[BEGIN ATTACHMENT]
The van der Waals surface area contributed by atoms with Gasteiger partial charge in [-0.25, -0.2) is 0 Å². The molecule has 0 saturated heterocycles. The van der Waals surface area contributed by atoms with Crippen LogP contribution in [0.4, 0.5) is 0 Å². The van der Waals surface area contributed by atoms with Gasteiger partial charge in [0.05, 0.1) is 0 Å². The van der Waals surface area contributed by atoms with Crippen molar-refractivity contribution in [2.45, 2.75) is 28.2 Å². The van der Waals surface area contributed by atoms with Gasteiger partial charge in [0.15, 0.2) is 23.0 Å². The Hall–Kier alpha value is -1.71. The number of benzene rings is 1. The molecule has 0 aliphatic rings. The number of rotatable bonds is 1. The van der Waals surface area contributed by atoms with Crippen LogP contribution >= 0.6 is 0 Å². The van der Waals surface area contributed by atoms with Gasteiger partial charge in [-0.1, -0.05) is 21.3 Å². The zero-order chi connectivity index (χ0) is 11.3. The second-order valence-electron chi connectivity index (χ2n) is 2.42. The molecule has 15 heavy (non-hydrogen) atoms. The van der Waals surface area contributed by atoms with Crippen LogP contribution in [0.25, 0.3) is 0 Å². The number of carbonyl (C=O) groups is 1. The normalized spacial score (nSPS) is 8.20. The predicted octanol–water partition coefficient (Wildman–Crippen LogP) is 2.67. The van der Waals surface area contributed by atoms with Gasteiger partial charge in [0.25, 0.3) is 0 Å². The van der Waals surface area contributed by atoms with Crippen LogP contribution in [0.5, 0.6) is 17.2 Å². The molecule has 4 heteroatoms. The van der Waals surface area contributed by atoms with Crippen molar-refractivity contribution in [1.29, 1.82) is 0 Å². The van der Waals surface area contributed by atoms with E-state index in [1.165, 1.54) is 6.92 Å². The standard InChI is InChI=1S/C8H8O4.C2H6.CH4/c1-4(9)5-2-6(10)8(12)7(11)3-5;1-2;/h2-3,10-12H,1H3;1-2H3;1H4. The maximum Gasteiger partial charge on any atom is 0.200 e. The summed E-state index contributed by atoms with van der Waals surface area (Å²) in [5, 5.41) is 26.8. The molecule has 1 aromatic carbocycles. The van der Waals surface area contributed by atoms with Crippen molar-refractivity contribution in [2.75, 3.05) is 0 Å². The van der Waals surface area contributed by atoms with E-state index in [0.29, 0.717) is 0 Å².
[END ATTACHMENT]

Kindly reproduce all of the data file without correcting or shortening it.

The van der Waals surface area contributed by atoms with Gasteiger partial charge in [-0.25, -0.2) is 0 Å². The molecule has 0 saturated heterocycles. The van der Waals surface area contributed by atoms with Crippen LogP contribution in [0.4, 0.5) is 0 Å². The van der Waals surface area contributed by atoms with Gasteiger partial charge in [0.05, 0.1) is 0 Å². The van der Waals surface area contributed by atoms with Crippen molar-refractivity contribution in [2.45, 2.75) is 28.2 Å². The van der Waals surface area contributed by atoms with Gasteiger partial charge in [0.15, 0.2) is 23.0 Å². The Hall–Kier alpha value is -1.71. The number of benzene rings is 1. The molecule has 0 aliphatic rings. The number of rotatable bonds is 1. The van der Waals surface area contributed by atoms with Crippen LogP contribution >= 0.6 is 0 Å². The van der Waals surface area contributed by atoms with Gasteiger partial charge in [-0.1, -0.05) is 21.3 Å². The zero-order chi connectivity index (χ0) is 11.3. The second-order valence-electron chi connectivity index (χ2n) is 2.42. The molecule has 15 heavy (non-hydrogen) atoms. The van der Waals surface area contributed by atoms with Crippen LogP contribution in [0.25, 0.3) is 0 Å². The number of carbonyl (C=O) groups is 1. The normalized spacial score (nSPS) is 8.20. The predicted octanol–water partition coefficient (Wildman–Crippen LogP) is 2.67. The van der Waals surface area contributed by atoms with Gasteiger partial charge in [0.25, 0.3) is 0 Å². The van der Waals surface area contributed by atoms with Crippen LogP contribution in [0.5, 0.6) is 17.2 Å². The molecule has 4 heteroatoms. The van der Waals surface area contributed by atoms with Crippen molar-refractivity contribution in [1.29, 1.82) is 0 Å². The van der Waals surface area contributed by atoms with E-state index in [1.165, 1.54) is 6.92 Å². The standard InChI is InChI=1S/C8H8O4.C2H6.CH4/c1-4(9)5-2-6(10)8(12)7(11)3-5;1-2;/h2-3,10-12H,1H3;1-2H3;1H4. The maximum Gasteiger partial charge on any atom is 0.200 e. The summed E-state index contributed by atoms with van der Waals surface area (Å²) in [5, 5.41) is 26.8. The molecule has 1 aromatic carbocycles. The van der Waals surface area contributed by atoms with Crippen molar-refractivity contribution in [2.75, 3.05) is 0 Å². The van der Waals surface area contributed by atoms with E-state index in [0.29, 0.717) is 0 Å².